This time, voting results in Punjab have turned out to be 4.3 percent higher than the preliminary figures given by the Election Commission on February 20th. After Sunday’s vote, the estimated turnout count was 65.32 percent. In contrast, the updated turnout percentage is 69.65%. Not only was it the weakest result since 2007, but the difference between the preliminary and final vote statistics is also unusual. Typically, the figures vary by 1%.
Punjab saw a lesser turnout than the past years, including Amritsar. Even Amritsar East, which had seen one of the most talked-about high-profile debates between the Congress’s Navjot Singh Sidhu and the Akali Dal’s Bikram Singh Majithia, saw a significantly lower turnout, 53%.
Amritsar received 57.74 percent of the vote, a little better than Mohali, 53.10 percent.
In Talwandi Sabo, where Baljinder Kaur is the current MLA, the results have dipped from 86 percent to 83.70 percent, a reduction of 2.3 percent. In Kotkapura, it has dropped 4%, while in Dirba, where Harpal Singh Cheema is running for the elections, the figure has fallen by 4.4%.
Sunam has a dropping figure of 5.4%, Barnala has a value of 6.6%, Budhlada has a figure of 6.2%, Mehal Kalan has 9.4%, and Jagraon has a figure of 9.8%.
To conclude the highest and lowest turnout, Gidderbaha in Muktsar district saw a voter turnout of 84.93%, while the lowest was 55.40% in Amritsar west.
For a decade now, the turnout in Punjab has been up to the mark.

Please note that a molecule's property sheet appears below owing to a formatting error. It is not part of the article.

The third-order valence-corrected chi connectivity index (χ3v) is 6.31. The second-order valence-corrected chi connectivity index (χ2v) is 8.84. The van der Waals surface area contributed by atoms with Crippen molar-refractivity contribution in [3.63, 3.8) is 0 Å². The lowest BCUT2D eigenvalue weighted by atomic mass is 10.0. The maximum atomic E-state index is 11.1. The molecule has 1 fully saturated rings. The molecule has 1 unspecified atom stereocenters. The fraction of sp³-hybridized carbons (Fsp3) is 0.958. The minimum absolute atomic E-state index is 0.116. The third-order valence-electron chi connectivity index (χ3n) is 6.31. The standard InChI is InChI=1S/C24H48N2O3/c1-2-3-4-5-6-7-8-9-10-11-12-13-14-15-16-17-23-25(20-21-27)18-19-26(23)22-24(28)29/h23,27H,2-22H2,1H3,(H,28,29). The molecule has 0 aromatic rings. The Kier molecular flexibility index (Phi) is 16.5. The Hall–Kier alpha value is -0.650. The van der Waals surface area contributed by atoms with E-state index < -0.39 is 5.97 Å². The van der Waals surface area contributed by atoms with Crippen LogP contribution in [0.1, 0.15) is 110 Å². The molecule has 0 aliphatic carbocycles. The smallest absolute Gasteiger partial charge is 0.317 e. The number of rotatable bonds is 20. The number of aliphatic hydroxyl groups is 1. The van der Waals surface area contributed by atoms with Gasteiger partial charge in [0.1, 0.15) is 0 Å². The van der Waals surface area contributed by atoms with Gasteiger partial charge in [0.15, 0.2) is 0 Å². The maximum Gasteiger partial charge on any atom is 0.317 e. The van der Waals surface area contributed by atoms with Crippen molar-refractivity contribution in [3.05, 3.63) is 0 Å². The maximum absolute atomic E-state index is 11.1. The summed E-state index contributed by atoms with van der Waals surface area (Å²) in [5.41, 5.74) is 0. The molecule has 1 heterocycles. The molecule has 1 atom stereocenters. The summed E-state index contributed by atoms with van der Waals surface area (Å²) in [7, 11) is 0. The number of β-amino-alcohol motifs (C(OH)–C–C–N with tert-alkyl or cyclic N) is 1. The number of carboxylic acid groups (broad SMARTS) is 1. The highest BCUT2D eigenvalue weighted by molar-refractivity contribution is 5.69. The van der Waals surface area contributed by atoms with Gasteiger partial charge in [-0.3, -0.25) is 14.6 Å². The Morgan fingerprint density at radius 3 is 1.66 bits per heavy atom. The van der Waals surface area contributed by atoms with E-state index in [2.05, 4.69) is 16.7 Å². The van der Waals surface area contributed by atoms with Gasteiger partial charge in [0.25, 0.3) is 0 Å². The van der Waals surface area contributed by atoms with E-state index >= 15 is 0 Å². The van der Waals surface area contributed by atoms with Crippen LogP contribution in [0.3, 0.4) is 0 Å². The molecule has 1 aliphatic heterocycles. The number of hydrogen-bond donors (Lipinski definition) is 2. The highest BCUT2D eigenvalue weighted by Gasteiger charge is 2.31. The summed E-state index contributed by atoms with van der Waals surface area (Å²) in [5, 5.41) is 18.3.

The statistics were 65.14% in 2002, and the rising of the numbers occurred gradually, with 75.42% in 2007, 78.3% in 2012, and 77.36% in 2017.
The results also show that participation from the voters was meager in places where Arvind Kejriwal’s Aam Aadmi Party has seen to have a strong following.
The Malwa area, where the AAP gained the bulk of its 20 MLAs in 2017, experienced poor participation. Mansa, Barnala, Bathinda, Faridkot, Muktsar, and Sangrur districts had a lower turnout than in 2017. However, the only district with the highest polling rate was Gidderbaha, located in the Malwa area, at 77.80 percent.
The seats with current AAP MLAs have all seen a vote drop, spanning from 2.3% to more than 9%.
According to the traditional view, low voter participation indicates an established order, whereas greater participation indicates a change. However, both the trends have been challenged in Punjab.
This year seeing the trends, it’s visible that both AAP and Congress have proclaimed a surge in their support.
The massive increase in final turnout estimates looked like a pattern this year.
Data show a comparable increase in the four other states through assembly elections.
Goa too, saw a jump in the statistics, from 75.29 percent to 79.16 percent, a 4% increase. A surge was seen in Uttarakhand, with a rise from 59.37 to 64.29 percent.
Edited by- Subbuthai Padma
Published by- Radhika. N